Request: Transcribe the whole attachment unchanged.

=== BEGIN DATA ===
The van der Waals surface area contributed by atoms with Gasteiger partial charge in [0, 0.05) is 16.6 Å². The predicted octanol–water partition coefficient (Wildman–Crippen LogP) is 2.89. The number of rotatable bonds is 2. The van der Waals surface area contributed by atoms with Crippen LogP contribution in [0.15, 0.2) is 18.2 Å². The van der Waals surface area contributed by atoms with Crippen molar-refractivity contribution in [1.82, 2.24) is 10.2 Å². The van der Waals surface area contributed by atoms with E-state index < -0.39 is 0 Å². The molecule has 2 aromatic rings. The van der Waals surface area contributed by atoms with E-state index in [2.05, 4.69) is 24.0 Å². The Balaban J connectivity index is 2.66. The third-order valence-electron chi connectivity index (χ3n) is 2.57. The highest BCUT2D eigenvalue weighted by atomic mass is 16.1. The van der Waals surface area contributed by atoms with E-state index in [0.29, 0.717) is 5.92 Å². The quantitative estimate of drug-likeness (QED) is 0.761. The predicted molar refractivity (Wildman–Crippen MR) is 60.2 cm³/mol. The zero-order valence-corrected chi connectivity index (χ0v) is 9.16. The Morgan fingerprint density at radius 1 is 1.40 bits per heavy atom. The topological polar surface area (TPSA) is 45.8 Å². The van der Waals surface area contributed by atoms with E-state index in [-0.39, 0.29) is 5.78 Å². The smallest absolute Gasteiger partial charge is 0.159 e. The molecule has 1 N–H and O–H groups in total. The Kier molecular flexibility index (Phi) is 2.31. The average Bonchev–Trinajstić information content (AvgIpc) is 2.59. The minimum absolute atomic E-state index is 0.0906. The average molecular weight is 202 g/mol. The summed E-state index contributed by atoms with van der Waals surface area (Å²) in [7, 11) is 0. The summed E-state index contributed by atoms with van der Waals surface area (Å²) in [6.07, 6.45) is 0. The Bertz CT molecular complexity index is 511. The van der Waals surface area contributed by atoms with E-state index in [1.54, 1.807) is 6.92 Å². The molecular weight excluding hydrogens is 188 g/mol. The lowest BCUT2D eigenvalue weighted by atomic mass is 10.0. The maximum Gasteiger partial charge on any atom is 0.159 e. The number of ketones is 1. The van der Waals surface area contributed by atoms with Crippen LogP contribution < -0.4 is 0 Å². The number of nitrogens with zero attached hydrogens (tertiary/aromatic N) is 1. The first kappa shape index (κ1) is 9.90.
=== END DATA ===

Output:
The van der Waals surface area contributed by atoms with Gasteiger partial charge in [0, 0.05) is 16.6 Å². The predicted octanol–water partition coefficient (Wildman–Crippen LogP) is 2.89. The number of rotatable bonds is 2. The van der Waals surface area contributed by atoms with Crippen LogP contribution in [0.15, 0.2) is 18.2 Å². The van der Waals surface area contributed by atoms with Crippen molar-refractivity contribution in [1.82, 2.24) is 10.2 Å². The van der Waals surface area contributed by atoms with E-state index < -0.39 is 0 Å². The molecule has 2 aromatic rings. The van der Waals surface area contributed by atoms with E-state index in [2.05, 4.69) is 24.0 Å². The Balaban J connectivity index is 2.66. The third-order valence-electron chi connectivity index (χ3n) is 2.57. The highest BCUT2D eigenvalue weighted by atomic mass is 16.1. The van der Waals surface area contributed by atoms with E-state index in [0.29, 0.717) is 5.92 Å². The quantitative estimate of drug-likeness (QED) is 0.761. The predicted molar refractivity (Wildman–Crippen MR) is 60.2 cm³/mol. The zero-order valence-corrected chi connectivity index (χ0v) is 9.16. The Morgan fingerprint density at radius 1 is 1.40 bits per heavy atom. The topological polar surface area (TPSA) is 45.8 Å². The van der Waals surface area contributed by atoms with E-state index in [-0.39, 0.29) is 5.78 Å². The smallest absolute Gasteiger partial charge is 0.159 e. The molecule has 1 N–H and O–H groups in total. The Kier molecular flexibility index (Phi) is 2.31. The average Bonchev–Trinajstić information content (AvgIpc) is 2.59. The minimum absolute atomic E-state index is 0.0906. The average molecular weight is 202 g/mol. The summed E-state index contributed by atoms with van der Waals surface area (Å²) in [7, 11) is 0. The summed E-state index contributed by atoms with van der Waals surface area (Å²) in [6.07, 6.45) is 0. The Bertz CT molecular complexity index is 511. The van der Waals surface area contributed by atoms with E-state index in [1.54, 1.807) is 6.92 Å². The molecular weight excluding hydrogens is 188 g/mol. The lowest BCUT2D eigenvalue weighted by atomic mass is 10.0. The maximum Gasteiger partial charge on any atom is 0.159 e. The number of ketones is 1. The van der Waals surface area contributed by atoms with Crippen LogP contribution < -0.4 is 0 Å². The number of nitrogens with zero attached hydrogens (tertiary/aromatic N) is 1. The first kappa shape index (κ1) is 9.90.